Riding down a short distance, a beautiful view is presented. The river turns sharply to the east, and seems inclosed by a wall, set with a million brilliant gems. What can it mean? Every eye is engaged, every one wonders. On coming nearer, we find fountains bursting from the rock, high overhead, and the spray in the sunshine forms the gems which bedeck the wall. The rocks below the fountain are covered with mosses, and ferns, and many beautiful flowering plants. We name it Vasey’s Paradise, in honor of the botanist who traveled with us last year.

We pass many side cañons to-day, that are dark, gloomy passages, back into the heart of the rocks that form the plateau through which this cañon is cut.

It rains again this afternoon. Scarcely do the first drops fall, when little rills run down the walls. As the storm comes on, the little rills increase in size, until great streams are formed. Although the walls of the cañon are chiefly limestone, the adjacent country is of red sandstone; and now the waters, loaded with these sands, come down in rivers of bright red mud, leaping over the walls in innumerable cascades. It is plain now how these walls are polished in many places.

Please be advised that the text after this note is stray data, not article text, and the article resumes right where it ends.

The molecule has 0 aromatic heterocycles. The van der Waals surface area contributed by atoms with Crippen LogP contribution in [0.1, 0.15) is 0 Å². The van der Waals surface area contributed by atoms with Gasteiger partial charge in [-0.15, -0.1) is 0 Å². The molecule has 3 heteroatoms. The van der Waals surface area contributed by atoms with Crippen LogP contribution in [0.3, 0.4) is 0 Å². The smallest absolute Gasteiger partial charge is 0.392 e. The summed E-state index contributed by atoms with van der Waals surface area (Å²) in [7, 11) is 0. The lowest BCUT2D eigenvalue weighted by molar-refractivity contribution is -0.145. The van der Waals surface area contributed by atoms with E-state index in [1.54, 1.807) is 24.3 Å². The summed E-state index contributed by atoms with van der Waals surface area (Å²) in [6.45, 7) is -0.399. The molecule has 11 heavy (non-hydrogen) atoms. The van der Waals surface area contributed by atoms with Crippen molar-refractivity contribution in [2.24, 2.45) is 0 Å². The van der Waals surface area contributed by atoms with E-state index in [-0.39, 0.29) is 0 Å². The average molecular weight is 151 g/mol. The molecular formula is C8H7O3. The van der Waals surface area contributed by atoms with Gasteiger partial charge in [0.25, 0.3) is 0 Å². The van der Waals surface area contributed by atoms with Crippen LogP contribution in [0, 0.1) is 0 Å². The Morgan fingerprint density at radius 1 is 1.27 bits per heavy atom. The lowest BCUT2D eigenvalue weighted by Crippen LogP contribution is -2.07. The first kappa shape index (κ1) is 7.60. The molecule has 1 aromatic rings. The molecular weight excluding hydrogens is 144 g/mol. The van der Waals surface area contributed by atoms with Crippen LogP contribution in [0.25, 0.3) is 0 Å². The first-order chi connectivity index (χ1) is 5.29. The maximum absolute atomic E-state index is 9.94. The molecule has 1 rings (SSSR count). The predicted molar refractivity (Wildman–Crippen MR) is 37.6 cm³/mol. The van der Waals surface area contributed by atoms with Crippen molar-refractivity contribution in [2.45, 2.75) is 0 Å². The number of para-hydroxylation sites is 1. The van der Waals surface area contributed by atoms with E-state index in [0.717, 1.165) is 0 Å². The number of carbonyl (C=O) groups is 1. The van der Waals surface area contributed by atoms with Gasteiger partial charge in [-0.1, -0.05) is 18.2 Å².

At last, the storm ceases, and we go on. We have cut through the sandstones and limestones met in the upper part of the cañon, and through one great bed of marble a thousand feet in thickness. In this, great numbers of caves are hollowed out, and carvings are seen, which suggest architectural forms, though on a scale so grand that architectural terms belittle them. As this great bed forms a distinctive feature of the cañon, we call it Marble Cañon.

It is a peculiar feature of these walls, that many projections are set out into the river, as if the wall was buttressed for support. The walls themselves are half a mile high, and these buttresses are on a corresponding scale, jutting into the river scores of feet. In the recesses between these projections there are quiet bays, except at the foot of a rapid, when they are dancing eddies or whirlpools. Sometimes these alcoves have caves at the back, giving them the appearance of great depth. Then other caves are seen above, forming vast, dome shaped chambers. The walls, and buttresses, and chambers are all of marble.